Do people judge you based on how much you earn?

In a local online forum, someone asked: “I’m 30 years old and I earn $3,000 a month. Am I a loser?”

Imagine it’s your friend who asked you this. How would you react? What would you say? No, I should rephrase it: What would you think?

In Singapore, it seems like the most successful person is the richest person. You are a winner if your basic pay is more than your friends. Let’s face the truth: Do you agree? Or maybe, do you have at least 50% of your friends who agree on that?

Let’s take a trip back to the 1980s. Okay, maybe some of us weren’t born yet, but let’s just imagine. Someone made that remark in the first paragraph. What would happen? No one cared. They would merely ask, “30! Are you married? How many children do you have?”

Now? “30! Do you have a degree? A fresh grad is at least $3,000 leh!”

The difference is not about the money. It’s about what has been ingrained into us as society evolves into a materialistic, power-vs-power world. Nowadays, even if you tell a friend you smile every day as you’re happy with your life, but as long as you earn less than him or her, he or she would most likely think, You kidding me?

I’m not being negative to portray us this way, but as a novelist, it’s essential to analyse people. While you can argue that no, your bank account balance doesn’t represent you as a person altogether, how would your friends think? Why have we never told anyone else how much we have in our bank? Why have we spent more time trying to show others how many credit cards we have, but never daring to show others our pay cheque?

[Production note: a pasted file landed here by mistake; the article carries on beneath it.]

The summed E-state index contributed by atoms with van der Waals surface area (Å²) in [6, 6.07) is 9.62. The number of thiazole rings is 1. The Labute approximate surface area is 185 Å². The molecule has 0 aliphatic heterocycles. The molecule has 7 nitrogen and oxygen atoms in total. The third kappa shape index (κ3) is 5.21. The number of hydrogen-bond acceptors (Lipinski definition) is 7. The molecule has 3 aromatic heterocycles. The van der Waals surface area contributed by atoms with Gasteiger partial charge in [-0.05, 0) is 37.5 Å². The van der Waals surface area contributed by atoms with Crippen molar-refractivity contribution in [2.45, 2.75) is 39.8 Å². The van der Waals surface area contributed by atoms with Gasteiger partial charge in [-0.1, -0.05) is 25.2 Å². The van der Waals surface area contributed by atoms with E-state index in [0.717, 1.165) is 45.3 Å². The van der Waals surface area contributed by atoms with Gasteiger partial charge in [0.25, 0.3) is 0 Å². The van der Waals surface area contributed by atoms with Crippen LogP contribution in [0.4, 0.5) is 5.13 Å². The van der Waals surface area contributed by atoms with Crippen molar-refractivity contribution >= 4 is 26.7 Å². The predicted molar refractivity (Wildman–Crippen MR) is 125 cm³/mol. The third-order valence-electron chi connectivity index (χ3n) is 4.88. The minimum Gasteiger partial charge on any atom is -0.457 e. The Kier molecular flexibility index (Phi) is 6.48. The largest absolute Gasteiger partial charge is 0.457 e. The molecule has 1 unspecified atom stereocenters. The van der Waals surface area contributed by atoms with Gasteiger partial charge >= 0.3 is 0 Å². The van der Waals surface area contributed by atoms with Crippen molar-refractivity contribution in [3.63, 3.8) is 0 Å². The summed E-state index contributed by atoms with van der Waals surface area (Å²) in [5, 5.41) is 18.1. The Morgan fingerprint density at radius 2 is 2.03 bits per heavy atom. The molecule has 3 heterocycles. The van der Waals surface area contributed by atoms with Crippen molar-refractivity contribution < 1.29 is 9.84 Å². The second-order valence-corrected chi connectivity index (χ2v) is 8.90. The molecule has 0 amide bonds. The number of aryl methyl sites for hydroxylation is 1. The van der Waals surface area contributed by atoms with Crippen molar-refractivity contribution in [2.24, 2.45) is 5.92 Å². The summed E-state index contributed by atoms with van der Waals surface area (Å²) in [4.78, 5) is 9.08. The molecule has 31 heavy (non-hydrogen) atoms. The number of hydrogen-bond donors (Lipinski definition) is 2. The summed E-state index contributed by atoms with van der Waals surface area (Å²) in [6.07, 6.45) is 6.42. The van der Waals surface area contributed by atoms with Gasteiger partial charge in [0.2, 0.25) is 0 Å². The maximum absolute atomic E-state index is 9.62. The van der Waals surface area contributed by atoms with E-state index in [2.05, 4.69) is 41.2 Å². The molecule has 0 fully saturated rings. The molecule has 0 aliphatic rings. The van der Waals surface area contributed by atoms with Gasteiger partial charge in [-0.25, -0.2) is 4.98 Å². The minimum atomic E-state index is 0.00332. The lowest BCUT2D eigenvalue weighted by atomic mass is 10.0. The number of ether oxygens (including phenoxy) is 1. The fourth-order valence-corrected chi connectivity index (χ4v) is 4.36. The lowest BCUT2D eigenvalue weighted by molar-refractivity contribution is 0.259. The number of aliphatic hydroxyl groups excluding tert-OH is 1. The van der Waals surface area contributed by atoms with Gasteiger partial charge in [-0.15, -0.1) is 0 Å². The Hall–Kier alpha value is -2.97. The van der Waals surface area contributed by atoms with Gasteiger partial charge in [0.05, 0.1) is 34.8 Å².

Is this healthy?

Nope. It seems like as you walk into a social setting, you need to position yourself to be a winner by showing others that you earn a lot—if not, you lose and will be kicked out. I’m writing figuratively—but if you want it to be literally, what I meant is that you meet a new group of friends, and when they realize you earn little, they relegate you to that “loser group of friends”.

Don’t agree? Feel free to comment. However, the truth sticks—unfortunately, that is the reality that is happening just hundreds of metres away from where you stand or sit now.

This Singapore love story set in the 90s shows you why you should never wait for tomorrow. Watch it without crying:
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This Singapore love story set in the 90s shows you why you should never wait for tomorrow. Watch it without crying:  
The Goody Feed Team comprises either several in-house writers or an individual in-house writer who prefers to stay anonymous. The reason to stay anonymous is simple: a writer won’t want his girlfriend to read an article like “10 things boyfriends hate about their girlfriends”, right?